Friday, January 26, 2018
Q&A with Amy Ludwig VanDerwater
Amy Ludwig VanDerwater is the author of Read! Read! Read!, a new book of poetry for kids. Her other books include Every Day Birds and Forest Has a Song. Her blogs can be found at Sharing Our Notebooks and The Poem Farm. She lives in Holland, N.Y.
Q: How did you come up with the idea for this book?
A: I love reading, and I often write in my notebook about things I have read and books that have changed me. In a way, Read! Read! Read! is a collection of reading memories from around our family’s home and in our history. For example, the guinea pig of “Googling Guinea Pigs” was based on the guinea pig of our Georgia’s third grade class (and was really named Cleopatra!)
I do keep collections of words in my notebook, and sometimes these words inspire poems. Long ago I read Charlotte’s Web to our children partly to prepare them for sadness in life. Everyone in our house reads way past bedtime. You can often find someone stretched out in front of the heater with juice and a newspaper here, and we love books about dogs and all animals. So really, Read! Read! Read! is like a family reading scrapbook.
Q: What do you hope kids take away from the book?
A: My biggest hope is that a child will read the book and say, “That’s just like me!” I wish to celebrate – with all readers – the many gifts of reading.
Q: What do you think Ryan O'Rourke's illustrations add to the book?
A: I adore Ryan’s art. It is full of joy and whimsy and dark and light in all of the right places. Ryan has captured these many moments of reading in ways that I never could have dreamed, imagining for us a staircase, treehouse, and even a dog made from books. I find his illustrations to be magical and at the same time, full of heart. My friend Barry Lane says that the big guinea pig alone makes the book worth the price!
Q: What are you working on now?
A: At the moment, I have my finger in a few project pots…but I don’t talk about them much because then I will be less likely to do the work. Somehow, talk makes the writing feel finished even when it’s not yet begun…so I’ve learned. However, I love sharing poems at my blog The Poem Farm every Friday. In this place, I find many small collections of poems that sometimes grow into books.
I have two books coming out in March: Dreaming of You with Boyds Mills Press and With My Hands: Poems About Making Things with Clarion/Houghton Mifflin Harcourt.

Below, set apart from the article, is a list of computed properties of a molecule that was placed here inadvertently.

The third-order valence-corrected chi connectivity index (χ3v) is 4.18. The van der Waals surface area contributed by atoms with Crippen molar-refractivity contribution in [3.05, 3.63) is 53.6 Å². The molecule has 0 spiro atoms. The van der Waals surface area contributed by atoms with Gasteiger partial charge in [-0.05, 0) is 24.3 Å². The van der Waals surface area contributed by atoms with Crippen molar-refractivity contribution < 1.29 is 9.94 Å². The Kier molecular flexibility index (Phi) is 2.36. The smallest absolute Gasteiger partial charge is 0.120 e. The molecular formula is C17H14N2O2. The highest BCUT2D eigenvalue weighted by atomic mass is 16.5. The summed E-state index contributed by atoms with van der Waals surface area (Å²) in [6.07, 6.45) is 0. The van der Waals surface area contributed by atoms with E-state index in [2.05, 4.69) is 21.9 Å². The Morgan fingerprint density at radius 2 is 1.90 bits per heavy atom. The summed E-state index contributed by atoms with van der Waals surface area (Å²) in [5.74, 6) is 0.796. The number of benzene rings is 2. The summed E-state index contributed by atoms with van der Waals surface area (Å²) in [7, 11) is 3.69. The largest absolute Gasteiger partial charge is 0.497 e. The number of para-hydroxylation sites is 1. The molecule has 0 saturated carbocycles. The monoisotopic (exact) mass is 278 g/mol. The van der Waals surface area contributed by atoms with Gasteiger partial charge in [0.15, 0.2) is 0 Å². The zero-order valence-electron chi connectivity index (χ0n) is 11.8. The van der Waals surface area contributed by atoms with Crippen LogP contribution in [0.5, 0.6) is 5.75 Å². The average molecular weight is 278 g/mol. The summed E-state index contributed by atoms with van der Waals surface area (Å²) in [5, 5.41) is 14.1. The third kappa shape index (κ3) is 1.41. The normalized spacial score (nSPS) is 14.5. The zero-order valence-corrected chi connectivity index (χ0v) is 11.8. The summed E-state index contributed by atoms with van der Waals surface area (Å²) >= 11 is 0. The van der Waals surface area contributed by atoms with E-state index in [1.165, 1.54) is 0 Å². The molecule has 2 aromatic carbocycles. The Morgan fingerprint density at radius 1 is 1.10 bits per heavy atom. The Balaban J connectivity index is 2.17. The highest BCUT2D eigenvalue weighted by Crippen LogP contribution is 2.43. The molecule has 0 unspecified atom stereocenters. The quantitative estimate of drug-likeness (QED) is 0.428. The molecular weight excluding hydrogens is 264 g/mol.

And as April is around the bend, I am still trying to decide what this month’s Poetry Month Project will be. Each year since 2012, I’ve chosen a daily poem project and invite classrooms of children to play along and join in.
Questions for Editor Rebecca Davis: How was the title of this book selected?
A: We wanted a title that would convey the concept of the whole collection and also pay tribute to its spirit. First, we looked for titles amongst the individual poems but those titles seemed too specific to the subject of each poem (“Reading Time,” “Cereal Box,” “Word Collection,” etc.). Eventually, we settled on Read! Read! Read! because it is broad, applying to the whole book, and it also captures the enthusiasm and love for reading that is its heart.
Q: How did you decide on the order of the poems?
A: The poem “Reading” seemed like an anchor poem to me, because it’s profound and so beautifully portrays the essence of reading. I wanted it to start off the collection—to come even before the title page.
Once that was decided, it seemed natural for the next poem to be “Pretending”—a poem about learning to read—and then to dive into the morning poems. Similarly, it seemed natural to end with the nighttime poems. In between, the collection needed to range in mood and emotion.
Certain poems seemed to naturally belong together (like the two poems related to traveling: “Maps” and “Road Signs”; or the two poems about reading materials that arrive by mail: “Birthday Card” and “Magazine”).
The poem that speaks about what reading does to your heart—“An Open Book” is at the heart of the collection, exactly halfway through the book. With a beginning, middle, and end, the rest of the poems seemed to fall into place naturally.
Q: Anything else we should know?
A: You can learn about Ryan O’Rourke’s process for illustrating Read! Read! Read! here: https://www.amyludwigvanderwater.com/illustrator-process
You can see the book trailer for Read! Read! Read! here: https://www.amyludwigvanderwater.com/read-read-read
I feel extremely lucky and grateful to spend good portions of my time writing…when we write, we learn more about the world and about who we are and who we might become.
Thank you to Wordsong/Boyds Mills Press for donating a copy of Read! Read! Read! to a commenter on this post!
Thank you so much for inviting me to your online home, Deborah. It is a pleasure to visit.
--Interview with Deborah Kalb